While art historians have long noted Chamberlain’s close ties to Abstract Expressionism and the influence of de Kooning’s imagery on his work, this will be the first exhibition to focus specifically on the visual dialogue between Chamberlain’s oeuvre and de Kooning’s late paintings of the 1970s and ’80s. It will be accompanied by a fully-illustrated exhibition catalogue authored by Dr. Pepe Karmel, with personal essays by Jim Jacobs and Robert Mnuchin.
Chamberlain’s sculpture famously translates the energy, gesture, and action-based processes of Abstract Expressionism into three-dimensional forms. Chamberlain was deeply influenced by the Abstract Expressionist painters, particularly de Kooning. He recalled discovering a group of de Kooning’s new paintings as early as 1950 while a student at the Art Institute of Chicago, and would go on to follow de Kooning’s work throughout his career, spending time with the artist at the Cedar Tavern during the late 1950s and attending his openings at the Fourcade Gallery through the 1980s. When viewed side by side in this exhibition, the deep affinities between the two artists’ works become truly apparent.
The exhibition brings together twelve sculptures by Chamberlain representing two distinct moments in his career. Works spanning from 1958 to 1964 illustrate the classic moment during which the artist inaugurates and masters the use of his signature medium of welded steel, including Nutcracker (1958), one of his very first examples in this medium. The later group of works hails from the mid-1970s, marking Chamberlain’s return to his use of automobile parts after a ten-year hiatus exploring other materials.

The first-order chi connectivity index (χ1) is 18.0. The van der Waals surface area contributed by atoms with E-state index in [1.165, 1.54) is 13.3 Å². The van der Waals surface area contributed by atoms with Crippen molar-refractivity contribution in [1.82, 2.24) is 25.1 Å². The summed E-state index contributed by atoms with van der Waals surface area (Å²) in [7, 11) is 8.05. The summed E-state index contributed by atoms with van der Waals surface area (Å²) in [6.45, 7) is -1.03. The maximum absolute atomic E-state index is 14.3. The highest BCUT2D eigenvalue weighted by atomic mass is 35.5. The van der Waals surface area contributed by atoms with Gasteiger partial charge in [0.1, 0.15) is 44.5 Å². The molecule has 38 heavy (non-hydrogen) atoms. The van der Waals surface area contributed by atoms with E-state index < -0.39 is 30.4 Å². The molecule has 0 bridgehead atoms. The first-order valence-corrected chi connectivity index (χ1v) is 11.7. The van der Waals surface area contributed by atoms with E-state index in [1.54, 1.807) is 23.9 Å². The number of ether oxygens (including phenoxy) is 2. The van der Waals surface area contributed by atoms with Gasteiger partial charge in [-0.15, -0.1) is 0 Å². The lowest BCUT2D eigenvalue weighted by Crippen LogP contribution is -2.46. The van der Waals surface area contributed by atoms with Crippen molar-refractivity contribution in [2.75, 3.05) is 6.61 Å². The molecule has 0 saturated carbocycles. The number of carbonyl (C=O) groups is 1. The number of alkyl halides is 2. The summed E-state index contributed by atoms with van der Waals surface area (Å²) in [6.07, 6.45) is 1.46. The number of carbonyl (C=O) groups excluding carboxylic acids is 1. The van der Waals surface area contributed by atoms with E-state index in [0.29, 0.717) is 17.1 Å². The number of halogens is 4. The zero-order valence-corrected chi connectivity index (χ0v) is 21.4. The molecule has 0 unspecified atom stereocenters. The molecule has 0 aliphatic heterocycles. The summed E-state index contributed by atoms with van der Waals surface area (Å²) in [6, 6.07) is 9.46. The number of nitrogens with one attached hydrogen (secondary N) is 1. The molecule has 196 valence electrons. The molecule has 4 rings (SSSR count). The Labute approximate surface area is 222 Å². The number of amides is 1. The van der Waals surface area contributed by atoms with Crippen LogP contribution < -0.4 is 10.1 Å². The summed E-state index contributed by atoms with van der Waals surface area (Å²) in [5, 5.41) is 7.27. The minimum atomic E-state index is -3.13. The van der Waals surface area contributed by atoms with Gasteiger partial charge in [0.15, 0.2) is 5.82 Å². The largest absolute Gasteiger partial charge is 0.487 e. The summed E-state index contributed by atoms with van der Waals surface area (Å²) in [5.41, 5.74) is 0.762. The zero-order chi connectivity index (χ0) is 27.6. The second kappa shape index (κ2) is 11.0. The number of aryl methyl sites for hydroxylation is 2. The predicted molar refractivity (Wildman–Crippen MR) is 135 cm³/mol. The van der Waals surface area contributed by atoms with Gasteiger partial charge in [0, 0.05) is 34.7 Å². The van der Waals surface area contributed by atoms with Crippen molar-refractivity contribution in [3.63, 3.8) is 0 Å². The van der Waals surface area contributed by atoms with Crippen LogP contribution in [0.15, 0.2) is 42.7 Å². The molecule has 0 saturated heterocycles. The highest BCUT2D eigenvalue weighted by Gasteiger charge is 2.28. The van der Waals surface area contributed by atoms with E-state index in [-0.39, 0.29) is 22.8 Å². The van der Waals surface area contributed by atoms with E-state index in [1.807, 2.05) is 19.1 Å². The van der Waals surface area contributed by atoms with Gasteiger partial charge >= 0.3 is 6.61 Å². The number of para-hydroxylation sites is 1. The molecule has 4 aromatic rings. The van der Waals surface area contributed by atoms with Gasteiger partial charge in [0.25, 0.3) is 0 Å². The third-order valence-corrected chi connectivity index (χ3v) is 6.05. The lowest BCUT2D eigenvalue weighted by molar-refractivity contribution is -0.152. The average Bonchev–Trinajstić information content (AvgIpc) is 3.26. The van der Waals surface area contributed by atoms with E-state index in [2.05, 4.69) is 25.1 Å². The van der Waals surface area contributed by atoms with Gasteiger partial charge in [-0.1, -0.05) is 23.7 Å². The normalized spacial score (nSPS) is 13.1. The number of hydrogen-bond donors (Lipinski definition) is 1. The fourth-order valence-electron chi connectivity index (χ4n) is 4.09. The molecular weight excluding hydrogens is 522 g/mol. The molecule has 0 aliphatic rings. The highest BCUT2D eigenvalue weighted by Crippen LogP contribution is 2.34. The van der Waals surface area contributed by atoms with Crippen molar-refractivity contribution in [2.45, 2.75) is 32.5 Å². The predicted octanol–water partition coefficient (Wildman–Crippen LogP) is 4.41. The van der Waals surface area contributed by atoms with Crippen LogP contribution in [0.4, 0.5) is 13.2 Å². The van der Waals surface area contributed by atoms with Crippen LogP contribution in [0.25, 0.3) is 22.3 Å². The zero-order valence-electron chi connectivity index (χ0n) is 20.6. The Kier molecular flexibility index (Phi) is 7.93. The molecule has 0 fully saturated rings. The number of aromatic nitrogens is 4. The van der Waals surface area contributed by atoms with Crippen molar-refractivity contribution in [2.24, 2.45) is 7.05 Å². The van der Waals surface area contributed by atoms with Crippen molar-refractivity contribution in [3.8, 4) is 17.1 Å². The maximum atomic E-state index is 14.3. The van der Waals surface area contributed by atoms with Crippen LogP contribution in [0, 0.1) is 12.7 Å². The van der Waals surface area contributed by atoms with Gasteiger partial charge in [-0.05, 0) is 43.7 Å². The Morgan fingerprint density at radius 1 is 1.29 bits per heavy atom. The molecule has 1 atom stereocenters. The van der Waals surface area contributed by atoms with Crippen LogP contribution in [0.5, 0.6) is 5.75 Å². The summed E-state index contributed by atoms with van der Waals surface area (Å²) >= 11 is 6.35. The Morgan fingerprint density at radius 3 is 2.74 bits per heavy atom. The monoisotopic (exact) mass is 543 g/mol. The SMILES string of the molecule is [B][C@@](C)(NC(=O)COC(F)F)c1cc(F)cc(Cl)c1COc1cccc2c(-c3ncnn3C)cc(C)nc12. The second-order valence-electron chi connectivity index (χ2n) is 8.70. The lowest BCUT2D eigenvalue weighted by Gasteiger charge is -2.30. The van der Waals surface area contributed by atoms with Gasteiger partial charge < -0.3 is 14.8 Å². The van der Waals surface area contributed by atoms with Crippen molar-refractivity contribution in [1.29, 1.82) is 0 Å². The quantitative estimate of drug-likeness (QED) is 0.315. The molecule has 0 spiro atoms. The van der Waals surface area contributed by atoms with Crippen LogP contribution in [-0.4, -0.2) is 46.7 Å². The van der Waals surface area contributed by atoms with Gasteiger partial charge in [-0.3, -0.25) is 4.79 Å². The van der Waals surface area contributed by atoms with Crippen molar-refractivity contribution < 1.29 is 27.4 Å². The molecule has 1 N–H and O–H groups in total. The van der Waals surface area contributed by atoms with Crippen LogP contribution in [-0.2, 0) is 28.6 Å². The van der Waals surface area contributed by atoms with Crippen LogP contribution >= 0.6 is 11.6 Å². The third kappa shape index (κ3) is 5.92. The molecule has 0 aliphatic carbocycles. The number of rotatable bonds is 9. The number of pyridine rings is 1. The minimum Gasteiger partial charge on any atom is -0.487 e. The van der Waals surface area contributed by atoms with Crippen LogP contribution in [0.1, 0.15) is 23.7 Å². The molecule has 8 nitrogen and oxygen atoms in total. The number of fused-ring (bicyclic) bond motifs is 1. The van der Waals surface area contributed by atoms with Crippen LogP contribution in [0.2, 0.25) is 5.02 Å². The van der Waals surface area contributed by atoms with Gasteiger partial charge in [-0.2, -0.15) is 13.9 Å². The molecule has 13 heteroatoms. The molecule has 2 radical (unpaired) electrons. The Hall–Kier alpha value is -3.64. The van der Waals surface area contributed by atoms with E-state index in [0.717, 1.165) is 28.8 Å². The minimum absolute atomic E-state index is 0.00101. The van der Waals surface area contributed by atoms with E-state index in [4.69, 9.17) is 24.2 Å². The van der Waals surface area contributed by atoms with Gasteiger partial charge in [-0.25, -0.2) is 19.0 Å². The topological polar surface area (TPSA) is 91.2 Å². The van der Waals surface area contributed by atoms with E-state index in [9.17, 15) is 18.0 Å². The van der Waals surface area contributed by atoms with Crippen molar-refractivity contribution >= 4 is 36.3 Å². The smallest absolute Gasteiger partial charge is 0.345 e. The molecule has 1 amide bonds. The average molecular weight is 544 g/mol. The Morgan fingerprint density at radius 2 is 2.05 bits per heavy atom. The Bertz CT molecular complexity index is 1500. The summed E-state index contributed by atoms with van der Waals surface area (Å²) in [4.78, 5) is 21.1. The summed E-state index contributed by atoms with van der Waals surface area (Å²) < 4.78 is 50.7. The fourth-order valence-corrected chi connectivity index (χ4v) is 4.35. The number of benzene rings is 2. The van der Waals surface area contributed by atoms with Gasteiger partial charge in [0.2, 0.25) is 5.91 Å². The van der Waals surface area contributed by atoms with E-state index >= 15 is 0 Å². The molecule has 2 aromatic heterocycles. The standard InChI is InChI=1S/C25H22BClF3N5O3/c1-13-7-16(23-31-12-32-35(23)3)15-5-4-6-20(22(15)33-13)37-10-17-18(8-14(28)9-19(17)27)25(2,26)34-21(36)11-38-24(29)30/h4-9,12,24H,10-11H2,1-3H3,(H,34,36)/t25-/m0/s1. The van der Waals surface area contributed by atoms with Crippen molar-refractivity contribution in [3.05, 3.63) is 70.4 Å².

The seven de Kooning paintings in the exhibition similarly represent two iconic bodies of de Kooning’s late work. On view will be four major examples of de Kooning’s abstract landscape paintings from the 1970s, including Screams of Children Come from Seagulls (1975), in which the artist’s vibrating strokes of bright blues and flesh pinks evoke the sea, sand, and coastal light of East Hampton. Also on view will be a group of paintings from the 1980s, the final chapter of de Kooning’s career in which his richly impastoed canvases of the preceding decade are transformed into spare, luminous compositions in which ribbons of color ripple and curve across pale, ethereal backdrops. When seen alongside one another, the crevices contained in Chamberlain's crumpled sheets of painted enamel evoke the layered folds of color in de Kooning's canvases of the ’70s, while the gleaming, rounded curves of the sculptor's bent fenders echo the smoothly arcing lines of the painter's ’80s works. This exhibition celebrates the resounding resonance of color and energy between these sculptural and painterly forms.